The Effects of a Vegan Diet on Heart Disease

 

heart-disease.jpg

A number of studies report that eliminating animal products from our diet can help to protect us from heart disease. For instance, Jack Norris, Registered Dietitian and the President and Executive Director of Vegan Outreach, cites the Lifestyle Heart Trial, which was a randomized clinical trial conducted from 1986 to 1992.

People with moderate to severe coronary heart disease were randomized to an intensive lifestyle change group or to a usual-care control group. The intensive lifestyle changes diet included a 10% fat, whole foods vegetarian diet (mostly vegan), aerobic exercise, stress management training, smoking cessation, and support groups.

In the lifestyle changes group, the atherosclerosis in their arteries actually decreased 4.5% after one year and 7.9% after five years. In contrast, the atherosclerosis in the control group increased by 5.4% after one year and 27.7% after five years. Total cholesterol levels in the lifestyle diet group went from 225 mg/dl to 188 mg/dl after five years, and they had a 74% reduction in frequency of angina.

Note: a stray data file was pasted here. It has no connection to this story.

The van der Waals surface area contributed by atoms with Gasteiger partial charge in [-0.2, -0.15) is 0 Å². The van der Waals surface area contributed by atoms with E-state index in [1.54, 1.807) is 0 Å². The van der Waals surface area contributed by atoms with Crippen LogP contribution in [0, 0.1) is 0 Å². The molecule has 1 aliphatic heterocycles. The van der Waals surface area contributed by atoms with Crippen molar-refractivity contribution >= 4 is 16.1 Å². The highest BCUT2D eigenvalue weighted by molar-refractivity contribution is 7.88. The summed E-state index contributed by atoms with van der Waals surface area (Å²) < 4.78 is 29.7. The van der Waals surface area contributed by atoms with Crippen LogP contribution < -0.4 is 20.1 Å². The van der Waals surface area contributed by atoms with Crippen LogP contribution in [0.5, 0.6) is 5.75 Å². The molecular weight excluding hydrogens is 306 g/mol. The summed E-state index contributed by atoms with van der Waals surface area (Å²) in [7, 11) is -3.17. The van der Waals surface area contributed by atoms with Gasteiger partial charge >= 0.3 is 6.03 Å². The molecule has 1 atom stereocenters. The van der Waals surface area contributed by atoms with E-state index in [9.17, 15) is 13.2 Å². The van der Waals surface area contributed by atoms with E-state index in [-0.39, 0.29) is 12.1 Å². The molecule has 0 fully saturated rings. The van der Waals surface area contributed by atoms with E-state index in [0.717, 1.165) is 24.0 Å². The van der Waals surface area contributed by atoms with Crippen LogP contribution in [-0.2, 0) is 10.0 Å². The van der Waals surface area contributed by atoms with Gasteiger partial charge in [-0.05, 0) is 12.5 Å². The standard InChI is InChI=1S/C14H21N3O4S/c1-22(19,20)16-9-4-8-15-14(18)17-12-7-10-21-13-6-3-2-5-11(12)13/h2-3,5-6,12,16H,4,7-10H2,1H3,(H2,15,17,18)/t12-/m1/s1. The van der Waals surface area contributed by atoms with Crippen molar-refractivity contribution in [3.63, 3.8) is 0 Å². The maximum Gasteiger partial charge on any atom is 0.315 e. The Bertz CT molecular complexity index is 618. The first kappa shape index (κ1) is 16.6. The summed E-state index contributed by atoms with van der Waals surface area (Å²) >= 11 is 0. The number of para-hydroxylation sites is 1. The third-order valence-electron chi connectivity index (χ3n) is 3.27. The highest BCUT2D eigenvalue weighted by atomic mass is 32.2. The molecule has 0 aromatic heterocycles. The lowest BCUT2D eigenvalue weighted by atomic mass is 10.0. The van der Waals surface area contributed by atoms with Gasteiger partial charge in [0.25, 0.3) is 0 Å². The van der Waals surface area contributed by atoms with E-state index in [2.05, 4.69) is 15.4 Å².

Twenty-five cardiac events occurred in 28 lifestyle change patients vs. 45 events in 20 control group patients.This Lifestyle Heart Trial indicates that a whole foods vegetarian (and probably vegan) diet can be effective as part of a lifestyle change to reduce atherosclerosis and heart disease.

Additionally, the Physician’s Committee for Responsible Medicine (PCRM) cites research on the helpful effects of a vegan diet in preventing and even reversing heart disease, and the connection between cholesterol (found only in animal products) and heart disease.